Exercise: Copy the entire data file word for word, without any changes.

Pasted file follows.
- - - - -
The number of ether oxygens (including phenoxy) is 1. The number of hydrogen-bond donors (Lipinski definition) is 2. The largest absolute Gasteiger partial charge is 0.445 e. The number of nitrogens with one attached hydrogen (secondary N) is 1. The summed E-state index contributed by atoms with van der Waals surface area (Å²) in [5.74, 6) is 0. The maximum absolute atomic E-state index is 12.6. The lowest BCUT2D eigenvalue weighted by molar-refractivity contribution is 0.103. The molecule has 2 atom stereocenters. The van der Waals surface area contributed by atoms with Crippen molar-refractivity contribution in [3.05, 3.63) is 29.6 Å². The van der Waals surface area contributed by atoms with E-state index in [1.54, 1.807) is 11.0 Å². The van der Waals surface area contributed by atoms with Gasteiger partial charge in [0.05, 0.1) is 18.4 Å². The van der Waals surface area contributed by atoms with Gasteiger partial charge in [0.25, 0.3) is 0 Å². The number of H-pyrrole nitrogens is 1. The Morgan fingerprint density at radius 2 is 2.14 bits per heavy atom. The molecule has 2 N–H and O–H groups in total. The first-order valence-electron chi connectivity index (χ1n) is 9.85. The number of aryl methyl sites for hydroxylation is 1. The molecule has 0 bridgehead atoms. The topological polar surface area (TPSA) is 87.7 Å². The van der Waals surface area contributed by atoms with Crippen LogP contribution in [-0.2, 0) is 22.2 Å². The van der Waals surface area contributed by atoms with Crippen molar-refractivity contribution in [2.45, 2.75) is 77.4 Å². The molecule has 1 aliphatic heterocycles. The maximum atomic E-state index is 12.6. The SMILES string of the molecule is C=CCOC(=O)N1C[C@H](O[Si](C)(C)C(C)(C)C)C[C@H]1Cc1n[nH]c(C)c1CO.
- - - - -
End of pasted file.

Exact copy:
The number of ether oxygens (including phenoxy) is 1. The number of hydrogen-bond donors (Lipinski definition) is 2. The largest absolute Gasteiger partial charge is 0.445 e. The number of nitrogens with one attached hydrogen (secondary N) is 1. The summed E-state index contributed by atoms with van der Waals surface area (Å²) in [5.74, 6) is 0. The maximum absolute atomic E-state index is 12.6. The lowest BCUT2D eigenvalue weighted by molar-refractivity contribution is 0.103. The molecule has 2 atom stereocenters. The van der Waals surface area contributed by atoms with Crippen molar-refractivity contribution in [3.05, 3.63) is 29.6 Å². The van der Waals surface area contributed by atoms with E-state index in [1.54, 1.807) is 11.0 Å². The van der Waals surface area contributed by atoms with Gasteiger partial charge in [0.05, 0.1) is 18.4 Å². The van der Waals surface area contributed by atoms with Gasteiger partial charge in [0.25, 0.3) is 0 Å². The number of H-pyrrole nitrogens is 1. The Morgan fingerprint density at radius 2 is 2.14 bits per heavy atom. The molecule has 2 N–H and O–H groups in total. The first-order valence-electron chi connectivity index (χ1n) is 9.85. The number of aryl methyl sites for hydroxylation is 1. The molecule has 0 bridgehead atoms. The topological polar surface area (TPSA) is 87.7 Å². The van der Waals surface area contributed by atoms with Crippen LogP contribution in [-0.2, 0) is 22.2 Å². The van der Waals surface area contributed by atoms with Crippen molar-refractivity contribution in [2.45, 2.75) is 77.4 Å². The molecule has 1 aliphatic heterocycles. The maximum atomic E-state index is 12.6. The SMILES string of the molecule is C=CCOC(=O)N1C[C@H](O[Si](C)(C)C(C)(C)C)C[C@H]1Cc1n[nH]c(C)c1CO.